Gratitude as the gospel speaks about it embraces all of life: the good and the bad, the joyful and the painful, the holy and the not so holy. Is this possible in a society where gladness and sadness, joy and sorrow, peace and conflict remain radically separated? Can we counter the many advertisements that tells us, “You cannot be glad when you are sad, so be happy: buy this, do that, go here, go there, and you will have a moment of happiness during which you can forget your sorrow? Is it truly possible to embrace with gratitude all of our life and not just the good things that we like to remember?
Jesus calls us to recognize that gladness and sadness are never separate, that joy and sorrow really belong together, and that mourning and dancing are part of the same movement. That is why Jesus calls us to be grateful for every movement that we have lived and to claim our unique journey as God’s way to mold our hearts to greater conformity with God’s own. The cross is the main symbol of our faith, and it invites us to find hope where we see pain and to reaffirm the resurrection where we see death. The call to be grateful is a call to trust that every moment of our life can be claimed as the way of the cross that leads us to new life.Henri Nouwen, from an article called “All is Grace,” Weavings, Vol. 7, No. 2, 1992
All is grace
An intriguing irony of the gospels: the best teachers are not the really religious people of the day. Lessons come from a good Samaritan, an ostracized woman delivered from demons, a hated Roman centurion, a Canaanite mother referred to as a dog, a foreign leper, children regarded as worthless in that society. They know and show what it means to have a relationship with God while the clergy du jour stumble along cluelessly as blind guides. Jesus himself, born a homeless refugee, incarnates God’s presence with us.
So maybe I shouldn’t be surprised these days if we’re taking moral lessons not from the most popular Christian preachers, but from sports and entertainment figures, including late night TV comedians.
Such lessons came to me last week as I watched Anderson Cooper interview Stephen Colbert. I commend it to you. Many of you have probably seen it already. One clergy friend pondered showing the interview in lieu of Sunday sermon. These two guys talked a lot about the political situation, subject of another column. But what captured my interest was Colbert’s rich theological insights into the human experience of suffering, something I suspect we each know something about. As one of my mentors used to tell his congregation: “Suffering is the promise life always keeps.” A bit bleak, perhaps, for a Monday morning. But tell me it isn’t true?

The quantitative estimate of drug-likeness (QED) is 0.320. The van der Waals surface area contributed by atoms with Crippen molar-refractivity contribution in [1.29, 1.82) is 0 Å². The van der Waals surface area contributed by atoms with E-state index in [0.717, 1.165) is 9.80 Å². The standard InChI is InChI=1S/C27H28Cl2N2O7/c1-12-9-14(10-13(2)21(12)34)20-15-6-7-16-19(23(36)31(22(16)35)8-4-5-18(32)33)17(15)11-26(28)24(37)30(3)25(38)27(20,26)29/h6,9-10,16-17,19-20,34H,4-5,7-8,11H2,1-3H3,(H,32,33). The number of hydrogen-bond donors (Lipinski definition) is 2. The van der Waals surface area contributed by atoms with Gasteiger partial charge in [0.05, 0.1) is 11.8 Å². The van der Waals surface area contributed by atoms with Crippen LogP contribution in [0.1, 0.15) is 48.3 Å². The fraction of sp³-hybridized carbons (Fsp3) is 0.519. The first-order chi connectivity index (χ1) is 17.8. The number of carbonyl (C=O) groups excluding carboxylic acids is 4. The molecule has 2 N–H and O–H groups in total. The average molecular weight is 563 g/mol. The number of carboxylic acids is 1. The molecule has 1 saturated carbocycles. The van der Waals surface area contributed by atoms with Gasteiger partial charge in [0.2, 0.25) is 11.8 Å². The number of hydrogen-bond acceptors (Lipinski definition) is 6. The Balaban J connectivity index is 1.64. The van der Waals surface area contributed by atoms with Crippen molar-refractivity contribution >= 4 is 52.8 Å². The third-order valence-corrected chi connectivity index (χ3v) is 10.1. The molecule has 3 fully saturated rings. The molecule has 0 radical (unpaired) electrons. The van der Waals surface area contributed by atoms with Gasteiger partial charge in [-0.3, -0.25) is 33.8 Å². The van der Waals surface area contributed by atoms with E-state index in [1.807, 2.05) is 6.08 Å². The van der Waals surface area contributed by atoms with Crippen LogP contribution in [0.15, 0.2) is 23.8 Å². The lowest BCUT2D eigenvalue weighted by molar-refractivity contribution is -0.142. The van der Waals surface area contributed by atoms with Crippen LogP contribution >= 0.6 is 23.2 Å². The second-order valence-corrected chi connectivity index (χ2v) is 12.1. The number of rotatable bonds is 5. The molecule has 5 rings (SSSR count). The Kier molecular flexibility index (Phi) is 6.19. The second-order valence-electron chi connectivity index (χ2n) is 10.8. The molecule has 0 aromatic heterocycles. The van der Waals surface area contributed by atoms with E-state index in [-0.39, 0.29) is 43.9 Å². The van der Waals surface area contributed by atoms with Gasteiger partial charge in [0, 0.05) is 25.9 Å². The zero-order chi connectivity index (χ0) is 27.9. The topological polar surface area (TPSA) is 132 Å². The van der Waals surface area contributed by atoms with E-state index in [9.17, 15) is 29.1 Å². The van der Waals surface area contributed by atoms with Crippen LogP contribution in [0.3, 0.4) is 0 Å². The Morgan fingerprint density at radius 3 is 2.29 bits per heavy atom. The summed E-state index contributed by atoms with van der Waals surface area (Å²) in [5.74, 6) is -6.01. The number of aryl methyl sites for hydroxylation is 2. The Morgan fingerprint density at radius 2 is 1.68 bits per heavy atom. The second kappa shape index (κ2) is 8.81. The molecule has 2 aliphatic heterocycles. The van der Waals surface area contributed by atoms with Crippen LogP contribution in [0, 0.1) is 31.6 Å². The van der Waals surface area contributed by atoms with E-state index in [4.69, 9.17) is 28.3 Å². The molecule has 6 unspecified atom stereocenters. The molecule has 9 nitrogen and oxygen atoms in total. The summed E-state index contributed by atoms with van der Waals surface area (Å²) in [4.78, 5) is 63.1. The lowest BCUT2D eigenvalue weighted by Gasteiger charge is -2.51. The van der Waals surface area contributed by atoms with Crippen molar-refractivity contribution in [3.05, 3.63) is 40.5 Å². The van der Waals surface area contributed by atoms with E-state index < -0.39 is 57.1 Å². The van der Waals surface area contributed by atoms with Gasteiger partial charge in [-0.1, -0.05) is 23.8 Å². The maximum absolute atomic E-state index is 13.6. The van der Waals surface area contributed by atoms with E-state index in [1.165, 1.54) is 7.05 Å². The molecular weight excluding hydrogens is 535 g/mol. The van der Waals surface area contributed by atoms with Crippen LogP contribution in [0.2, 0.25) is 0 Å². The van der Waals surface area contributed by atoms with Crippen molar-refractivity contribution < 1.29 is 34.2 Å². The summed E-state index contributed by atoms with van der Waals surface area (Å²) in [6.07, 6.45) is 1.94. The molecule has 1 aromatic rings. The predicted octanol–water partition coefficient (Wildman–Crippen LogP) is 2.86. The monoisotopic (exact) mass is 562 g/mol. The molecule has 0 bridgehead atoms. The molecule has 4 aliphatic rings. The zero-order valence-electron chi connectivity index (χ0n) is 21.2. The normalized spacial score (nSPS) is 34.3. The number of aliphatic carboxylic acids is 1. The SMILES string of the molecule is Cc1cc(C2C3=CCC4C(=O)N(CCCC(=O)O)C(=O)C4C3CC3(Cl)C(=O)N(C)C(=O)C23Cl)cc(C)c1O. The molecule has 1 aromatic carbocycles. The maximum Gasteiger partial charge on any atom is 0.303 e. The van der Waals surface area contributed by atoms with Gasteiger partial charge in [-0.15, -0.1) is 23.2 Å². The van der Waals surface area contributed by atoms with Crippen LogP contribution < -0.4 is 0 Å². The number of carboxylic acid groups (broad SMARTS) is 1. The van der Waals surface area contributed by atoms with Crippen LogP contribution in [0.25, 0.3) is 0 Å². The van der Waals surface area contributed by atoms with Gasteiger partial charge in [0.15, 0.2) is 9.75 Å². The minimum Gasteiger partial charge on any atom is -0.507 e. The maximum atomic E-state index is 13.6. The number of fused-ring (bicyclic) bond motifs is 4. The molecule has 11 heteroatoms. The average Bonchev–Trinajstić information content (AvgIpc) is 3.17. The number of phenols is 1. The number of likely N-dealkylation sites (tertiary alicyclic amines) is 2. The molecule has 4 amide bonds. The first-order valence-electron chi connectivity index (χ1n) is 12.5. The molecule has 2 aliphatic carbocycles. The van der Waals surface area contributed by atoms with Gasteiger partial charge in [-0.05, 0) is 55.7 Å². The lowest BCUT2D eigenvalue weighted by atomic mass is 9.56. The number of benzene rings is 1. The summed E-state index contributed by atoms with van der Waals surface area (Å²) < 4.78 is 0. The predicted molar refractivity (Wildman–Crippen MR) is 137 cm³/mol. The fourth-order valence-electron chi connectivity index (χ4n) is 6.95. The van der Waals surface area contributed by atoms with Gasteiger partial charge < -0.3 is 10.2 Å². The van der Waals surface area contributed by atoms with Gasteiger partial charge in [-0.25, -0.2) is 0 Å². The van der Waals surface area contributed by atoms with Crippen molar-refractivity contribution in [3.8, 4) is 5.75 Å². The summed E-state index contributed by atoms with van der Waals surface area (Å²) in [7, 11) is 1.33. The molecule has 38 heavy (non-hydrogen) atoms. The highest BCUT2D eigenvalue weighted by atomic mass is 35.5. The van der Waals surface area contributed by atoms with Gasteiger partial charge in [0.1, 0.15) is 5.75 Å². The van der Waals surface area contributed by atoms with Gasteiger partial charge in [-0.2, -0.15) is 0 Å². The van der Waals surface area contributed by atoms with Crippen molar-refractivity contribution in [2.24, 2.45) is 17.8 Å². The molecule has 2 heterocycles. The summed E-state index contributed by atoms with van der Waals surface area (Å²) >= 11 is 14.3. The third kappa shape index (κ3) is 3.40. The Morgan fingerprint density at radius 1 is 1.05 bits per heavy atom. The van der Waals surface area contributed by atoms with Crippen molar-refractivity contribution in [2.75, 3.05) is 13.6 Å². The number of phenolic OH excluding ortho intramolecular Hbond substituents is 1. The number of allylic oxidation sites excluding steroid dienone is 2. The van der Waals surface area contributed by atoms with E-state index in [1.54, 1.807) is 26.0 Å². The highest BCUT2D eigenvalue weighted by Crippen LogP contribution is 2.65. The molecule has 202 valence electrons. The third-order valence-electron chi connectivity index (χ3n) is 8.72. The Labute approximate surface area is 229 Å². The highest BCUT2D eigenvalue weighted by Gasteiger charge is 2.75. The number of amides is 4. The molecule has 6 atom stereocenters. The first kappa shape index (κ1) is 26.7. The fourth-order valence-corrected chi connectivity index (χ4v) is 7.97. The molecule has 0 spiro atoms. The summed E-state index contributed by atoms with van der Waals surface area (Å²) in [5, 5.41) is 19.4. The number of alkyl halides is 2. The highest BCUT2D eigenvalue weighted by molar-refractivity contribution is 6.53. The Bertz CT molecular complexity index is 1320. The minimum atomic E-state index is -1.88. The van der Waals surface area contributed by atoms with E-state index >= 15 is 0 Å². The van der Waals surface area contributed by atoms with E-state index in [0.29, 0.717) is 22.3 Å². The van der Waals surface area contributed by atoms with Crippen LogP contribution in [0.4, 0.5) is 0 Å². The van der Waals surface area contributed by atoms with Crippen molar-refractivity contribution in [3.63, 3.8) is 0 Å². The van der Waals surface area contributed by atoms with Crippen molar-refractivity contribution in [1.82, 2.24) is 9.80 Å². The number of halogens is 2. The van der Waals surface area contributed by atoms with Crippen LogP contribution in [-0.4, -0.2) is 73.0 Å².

Colbert knew loss from an early age, his father and brother killed in a plane crash. He recently wrote a condolence letter to Anderson Cooper, who had experienced his own loss. I think that’s what triggered the interview, in which Colbert said: “The bravest thing you can do is to accept with gratitude the world as it is, to love the thing that I most wish had not happened,” Colbert had asked: “What punishments of God are not gifts?” When pressed to explain, he said: “It’s a gift to exist. It’s a gift to exist,” Colbert, slightly changing emphasis in the retelling. “And with existence comes suffering. There is no escaping that. I guess I’m either a Catholic or a Buddhist when I say those things.”
There’s more: “If you are grateful for your life…then you have to be grateful for all of it. You can’t pick and choose what you’re grateful for. And then, so what do you get from loss? You get awareness of other people’s loss, which allows you to connect with that other person, which allows you to love more deeply and to understand what it is like to be a human being if it is true that all humans suffer.” Colbert went on to say that this is partly why he is a Christian, because in Jesus, God comes to suffer among us. In several places in the gospels, it says that Jesus regarded the people with compassion, a word which literally means “suffering with.” Karen Armstrong says that word is at the heart of all great religious traditions. That’s something for which we can give thanks.
Scripture calls us to give thanks in all things. That doesn’t mean we don’t wish bad things hadn’t happened. But the difficult things, which we all know something about, can become a bridge, creating deeper connection with God and neighbor. Going back to the gospels, I imagine that the best teachers were those who knew suffering.
Give thanks in all things? It reminds me of a college friend, who ended his religion papers with the acronym SOKOP: Sounds okay on paper. Easier said than done. That is certainly true when it comes to gratitude in the face of suffering. All of this, it seems to me, must be our own interior work. A person of privilege like myself can only tell myself to be grateful in the limited suffering I’ve experienced. Mostly rich people problems. I can’t tell that to people who become deathly ill with no warning, to toddlers put in cages, to parents separated from children, to spouses widowed after gun violence, the list is unending.
I can only enter into the counter-intuitive dynamic by which greater human community is gained through loss. It’s a message of resurrection. It’s Easter after Good Friday. This week, may we each be given grace to act on the challenging scripture from I Thessalonians (5:18): In every thing give thanks: for this is the will of God in Christ Jesus concerning you.
Rev. Jay Sidebotham
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